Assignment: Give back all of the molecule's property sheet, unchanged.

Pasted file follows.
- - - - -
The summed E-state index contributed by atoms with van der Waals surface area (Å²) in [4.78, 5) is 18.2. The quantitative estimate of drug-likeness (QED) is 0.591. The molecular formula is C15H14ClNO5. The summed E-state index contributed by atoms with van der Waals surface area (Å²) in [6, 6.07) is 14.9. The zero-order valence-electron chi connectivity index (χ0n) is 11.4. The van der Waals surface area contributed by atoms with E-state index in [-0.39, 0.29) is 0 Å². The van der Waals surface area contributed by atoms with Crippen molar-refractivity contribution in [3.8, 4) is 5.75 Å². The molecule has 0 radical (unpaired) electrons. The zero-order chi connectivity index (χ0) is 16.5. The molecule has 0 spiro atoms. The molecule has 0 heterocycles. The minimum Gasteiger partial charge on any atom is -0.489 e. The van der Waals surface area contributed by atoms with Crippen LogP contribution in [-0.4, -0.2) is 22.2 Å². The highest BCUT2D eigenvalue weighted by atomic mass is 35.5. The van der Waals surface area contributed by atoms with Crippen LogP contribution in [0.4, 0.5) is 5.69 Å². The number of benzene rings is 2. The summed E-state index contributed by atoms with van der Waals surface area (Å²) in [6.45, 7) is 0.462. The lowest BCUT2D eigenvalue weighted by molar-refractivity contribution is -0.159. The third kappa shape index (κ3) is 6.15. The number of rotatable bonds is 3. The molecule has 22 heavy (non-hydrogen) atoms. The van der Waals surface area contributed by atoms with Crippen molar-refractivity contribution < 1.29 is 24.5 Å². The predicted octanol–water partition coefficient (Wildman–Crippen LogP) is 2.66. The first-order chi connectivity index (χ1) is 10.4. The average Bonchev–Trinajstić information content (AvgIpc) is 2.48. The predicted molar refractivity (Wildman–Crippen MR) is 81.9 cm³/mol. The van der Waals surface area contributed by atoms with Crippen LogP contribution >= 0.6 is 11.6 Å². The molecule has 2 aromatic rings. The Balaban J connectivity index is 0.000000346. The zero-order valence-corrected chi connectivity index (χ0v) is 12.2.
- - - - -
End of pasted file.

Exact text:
The summed E-state index contributed by atoms with van der Waals surface area (Å²) in [4.78, 5) is 18.2. The quantitative estimate of drug-likeness (QED) is 0.591. The molecular formula is C15H14ClNO5. The summed E-state index contributed by atoms with van der Waals surface area (Å²) in [6, 6.07) is 14.9. The zero-order valence-electron chi connectivity index (χ0n) is 11.4. The van der Waals surface area contributed by atoms with E-state index in [-0.39, 0.29) is 0 Å². The van der Waals surface area contributed by atoms with Crippen molar-refractivity contribution in [3.8, 4) is 5.75 Å². The molecule has 0 radical (unpaired) electrons. The zero-order chi connectivity index (χ0) is 16.5. The molecule has 0 spiro atoms. The molecule has 0 heterocycles. The minimum Gasteiger partial charge on any atom is -0.489 e. The van der Waals surface area contributed by atoms with Crippen LogP contribution in [-0.4, -0.2) is 22.2 Å². The highest BCUT2D eigenvalue weighted by atomic mass is 35.5. The van der Waals surface area contributed by atoms with Crippen LogP contribution in [0.4, 0.5) is 5.69 Å². The number of benzene rings is 2. The summed E-state index contributed by atoms with van der Waals surface area (Å²) in [6.45, 7) is 0.462. The lowest BCUT2D eigenvalue weighted by molar-refractivity contribution is -0.159. The third kappa shape index (κ3) is 6.15. The number of rotatable bonds is 3. The molecule has 22 heavy (non-hydrogen) atoms. The van der Waals surface area contributed by atoms with Crippen molar-refractivity contribution < 1.29 is 24.5 Å². The predicted octanol–water partition coefficient (Wildman–Crippen LogP) is 2.66. The first-order chi connectivity index (χ1) is 10.4. The average Bonchev–Trinajstić information content (AvgIpc) is 2.48. The predicted molar refractivity (Wildman–Crippen MR) is 81.9 cm³/mol. The van der Waals surface area contributed by atoms with Crippen LogP contribution >= 0.6 is 11.6 Å². The molecule has 2 aromatic rings. The Balaban J connectivity index is 0.000000346. The zero-order valence-corrected chi connectivity index (χ0v) is 12.2.